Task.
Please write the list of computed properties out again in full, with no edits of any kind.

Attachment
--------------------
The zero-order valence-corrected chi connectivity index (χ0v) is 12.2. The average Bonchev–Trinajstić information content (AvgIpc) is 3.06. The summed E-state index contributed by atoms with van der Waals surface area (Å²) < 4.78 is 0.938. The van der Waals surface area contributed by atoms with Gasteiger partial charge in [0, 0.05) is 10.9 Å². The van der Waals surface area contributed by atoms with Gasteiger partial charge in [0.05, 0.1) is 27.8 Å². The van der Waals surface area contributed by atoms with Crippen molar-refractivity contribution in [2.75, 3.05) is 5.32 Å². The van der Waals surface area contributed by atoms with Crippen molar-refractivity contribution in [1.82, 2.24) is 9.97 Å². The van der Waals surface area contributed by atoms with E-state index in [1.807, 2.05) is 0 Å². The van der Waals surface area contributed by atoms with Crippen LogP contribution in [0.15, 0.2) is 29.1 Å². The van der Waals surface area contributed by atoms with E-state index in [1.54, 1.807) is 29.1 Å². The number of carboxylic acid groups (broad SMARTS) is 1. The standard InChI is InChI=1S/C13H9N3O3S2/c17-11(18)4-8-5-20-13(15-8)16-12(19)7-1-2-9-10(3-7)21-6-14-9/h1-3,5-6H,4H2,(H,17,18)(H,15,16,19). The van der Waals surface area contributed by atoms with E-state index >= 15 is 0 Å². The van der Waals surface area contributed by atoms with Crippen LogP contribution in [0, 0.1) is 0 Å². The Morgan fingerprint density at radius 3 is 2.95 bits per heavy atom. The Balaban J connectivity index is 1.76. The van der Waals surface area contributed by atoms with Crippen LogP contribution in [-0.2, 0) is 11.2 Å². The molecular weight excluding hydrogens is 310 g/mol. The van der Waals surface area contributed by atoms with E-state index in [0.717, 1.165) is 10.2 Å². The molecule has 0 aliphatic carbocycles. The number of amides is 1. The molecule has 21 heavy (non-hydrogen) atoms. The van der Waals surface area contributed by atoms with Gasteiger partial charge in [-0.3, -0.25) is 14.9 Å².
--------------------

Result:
The zero-order valence-corrected chi connectivity index (χ0v) is 12.2. The average Bonchev–Trinajstić information content (AvgIpc) is 3.06. The summed E-state index contributed by atoms with van der Waals surface area (Å²) < 4.78 is 0.938. The van der Waals surface area contributed by atoms with Gasteiger partial charge in [0, 0.05) is 10.9 Å². The van der Waals surface area contributed by atoms with Gasteiger partial charge in [0.05, 0.1) is 27.8 Å². The van der Waals surface area contributed by atoms with Crippen molar-refractivity contribution in [2.75, 3.05) is 5.32 Å². The van der Waals surface area contributed by atoms with Crippen molar-refractivity contribution in [1.82, 2.24) is 9.97 Å². The van der Waals surface area contributed by atoms with E-state index in [1.807, 2.05) is 0 Å². The van der Waals surface area contributed by atoms with Crippen LogP contribution in [0.15, 0.2) is 29.1 Å². The van der Waals surface area contributed by atoms with E-state index in [1.54, 1.807) is 29.1 Å². The number of carboxylic acid groups (broad SMARTS) is 1. The standard InChI is InChI=1S/C13H9N3O3S2/c17-11(18)4-8-5-20-13(15-8)16-12(19)7-1-2-9-10(3-7)21-6-14-9/h1-3,5-6H,4H2,(H,17,18)(H,15,16,19). The van der Waals surface area contributed by atoms with E-state index >= 15 is 0 Å². The van der Waals surface area contributed by atoms with Crippen LogP contribution in [0, 0.1) is 0 Å². The Morgan fingerprint density at radius 3 is 2.95 bits per heavy atom. The Balaban J connectivity index is 1.76. The van der Waals surface area contributed by atoms with Crippen LogP contribution in [-0.2, 0) is 11.2 Å². The molecular weight excluding hydrogens is 310 g/mol. The van der Waals surface area contributed by atoms with E-state index in [0.717, 1.165) is 10.2 Å². The molecule has 0 aliphatic carbocycles. The number of amides is 1. The molecule has 21 heavy (non-hydrogen) atoms. The van der Waals surface area contributed by atoms with Gasteiger partial charge in [-0.3, -0.25) is 14.9 Å².